The defendant asks that we remand this case for the limited purpose of having the trial court conduct a hearing to determine whether his written confession was involuntary and therefore improperly admitted. The defendant relies on our prior holdings that an objection during a criminal trial that no proper foundation has been laid for the admission of a defendant's statement is sufficient to require the trial judge to suspend the jury proceedings and conduct a hearing on the voluntariness of a confession offered by the prosecution for admission. (People v. Thigpen, 33 Ill.2d 595; People v. Taylor, 33 Ill.2d 417; People v. Jackson, 31 Ill.2d 408.) We think, however, that the defendant's reliance on these cases is misplaced because of the time and manner in which he raised the objection in the trial court and because of his failure to raise this contention in the appellate court.

The rule adopted in Jackson v. Denno, 378 U.S. 368, 12 L.Ed.2d 908, 84 S.Ct. 1774, which requires that an initial judicial determination of the voluntariness of a defendant's confession be made outside the presence of the jury when objection is made to its admission, has long been the law in this State. (See People v. Fox, 319 Ill. 606, 616-19.) We have said that "a confession may be challenged either by preliminary hearing on a motion to suppress (People v. Spencer, 27 Ill.2d 320) or by appropriate objection thereto at the trial (People v. Wagoner, 8 Ill.2d 188), and failure to pursue one of these devices ordinarily precludes consideration of the matter on appeal (People v. Williams, 26 Ill.2d 190, 192; People v. Jones, 31 Ill.2d 42, 50) * * *." (People v. Taylor, 33 Ill.2d 417, 421.) When a defense objection to a confession is made in apt time our procedure provides an appropriate avenue by which knowledge of the existence of a confession can be kept from the jury until its voluntariness has been determined. The United States Supreme Court has pointed out the inherent dangers in permitting a jury to know that a confession was made even though it is eventually determined to be involuntary: "In those cases where without the confession the evidence is insufficient, the defendant should not be convicted if the jury believes the confession but finds it to be involuntary. The jury, however, may find it difficult to understand the policy forbidding reliance upon a coerced, but true, confession, a policy which has divided this Court in the past, see Stein v. New York, supra, and an issue which may be reargued in the jury room. That a trustworthy confession must also be voluntary if it is to be used at all, generates natural and potent pressure to find it voluntary. Otherwise the guilty defendant goes free. Objective consideration of the conflicting evidence concerning the circumstances of the confession becomes difficult and the implicit findings become suspect." (Jackson v. Denno, 378 U.S. at 382, 12 L.Ed.2d at 918, 84 S.Ct. at 1783.) Keeping in mind the fact that a primary purpose of our procedure is to eliminate an involuntary confession from jury consideration at the earliest possible point in the case, we turn to the testimony of Detective Gilhooly which immediately follows his description of Caldwell's oral squadcar confession, and we note that the following testimony was allowed to be elicited by the State, without objection, regarding the defendant's written confession:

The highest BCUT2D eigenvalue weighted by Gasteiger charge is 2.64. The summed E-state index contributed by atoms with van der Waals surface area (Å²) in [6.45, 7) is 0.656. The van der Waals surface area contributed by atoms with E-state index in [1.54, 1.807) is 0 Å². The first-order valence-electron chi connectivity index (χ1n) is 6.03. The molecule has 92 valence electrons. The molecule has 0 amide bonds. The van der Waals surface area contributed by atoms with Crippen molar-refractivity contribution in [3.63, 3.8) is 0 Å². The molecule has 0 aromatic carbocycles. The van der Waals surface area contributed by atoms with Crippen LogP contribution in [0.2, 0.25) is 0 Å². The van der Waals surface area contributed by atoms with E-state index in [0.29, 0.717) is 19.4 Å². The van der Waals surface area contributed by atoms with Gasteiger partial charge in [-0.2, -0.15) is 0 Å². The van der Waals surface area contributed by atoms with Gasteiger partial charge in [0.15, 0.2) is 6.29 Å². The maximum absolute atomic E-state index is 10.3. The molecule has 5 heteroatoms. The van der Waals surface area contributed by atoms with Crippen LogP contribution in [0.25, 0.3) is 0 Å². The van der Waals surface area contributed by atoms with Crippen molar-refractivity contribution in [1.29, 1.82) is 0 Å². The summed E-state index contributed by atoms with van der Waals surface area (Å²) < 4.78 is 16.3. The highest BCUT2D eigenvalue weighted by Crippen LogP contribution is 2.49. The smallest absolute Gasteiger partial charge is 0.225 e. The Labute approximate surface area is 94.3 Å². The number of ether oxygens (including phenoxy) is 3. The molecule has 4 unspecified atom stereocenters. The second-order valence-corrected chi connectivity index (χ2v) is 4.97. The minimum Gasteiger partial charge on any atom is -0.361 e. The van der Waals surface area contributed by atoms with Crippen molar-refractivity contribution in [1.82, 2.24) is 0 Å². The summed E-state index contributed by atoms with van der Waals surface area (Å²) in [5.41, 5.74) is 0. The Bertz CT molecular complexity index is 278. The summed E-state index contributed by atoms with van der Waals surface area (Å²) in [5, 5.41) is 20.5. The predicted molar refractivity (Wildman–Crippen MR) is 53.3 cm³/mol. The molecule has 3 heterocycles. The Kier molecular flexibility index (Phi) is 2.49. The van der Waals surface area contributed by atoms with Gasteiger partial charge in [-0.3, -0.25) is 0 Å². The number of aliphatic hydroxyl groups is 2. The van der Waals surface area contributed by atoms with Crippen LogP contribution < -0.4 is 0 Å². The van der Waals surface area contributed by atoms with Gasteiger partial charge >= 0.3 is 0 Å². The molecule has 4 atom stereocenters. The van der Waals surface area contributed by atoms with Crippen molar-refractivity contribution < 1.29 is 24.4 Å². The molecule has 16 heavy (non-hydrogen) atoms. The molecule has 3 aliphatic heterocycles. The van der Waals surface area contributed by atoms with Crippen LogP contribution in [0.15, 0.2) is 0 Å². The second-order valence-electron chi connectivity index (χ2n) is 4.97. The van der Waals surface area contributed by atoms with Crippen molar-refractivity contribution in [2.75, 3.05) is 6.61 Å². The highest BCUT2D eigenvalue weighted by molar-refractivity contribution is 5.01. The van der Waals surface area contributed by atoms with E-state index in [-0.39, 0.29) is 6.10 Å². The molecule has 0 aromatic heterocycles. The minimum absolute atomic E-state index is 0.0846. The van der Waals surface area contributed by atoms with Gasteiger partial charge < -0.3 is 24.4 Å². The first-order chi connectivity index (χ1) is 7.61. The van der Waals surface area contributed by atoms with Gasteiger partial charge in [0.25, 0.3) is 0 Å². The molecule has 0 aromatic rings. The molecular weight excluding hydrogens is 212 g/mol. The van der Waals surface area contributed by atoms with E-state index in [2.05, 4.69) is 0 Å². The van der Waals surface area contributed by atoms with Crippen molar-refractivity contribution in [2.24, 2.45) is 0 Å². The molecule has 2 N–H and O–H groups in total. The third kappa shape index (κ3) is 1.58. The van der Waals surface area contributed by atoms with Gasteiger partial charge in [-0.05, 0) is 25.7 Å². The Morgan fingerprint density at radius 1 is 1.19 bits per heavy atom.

"A. [Gilhooly] [A]long with Anton Bielski, C.B. Caldwell, and myself, we returned to area four, homicide office, where C.B. Caldwell gave us a statement substantially the same as he gave before verbally.

Q. This statement you are describing now, was that reduced to writing?

A. Yes, it was.

Q. Who was it typed by?

A. I believe it was ...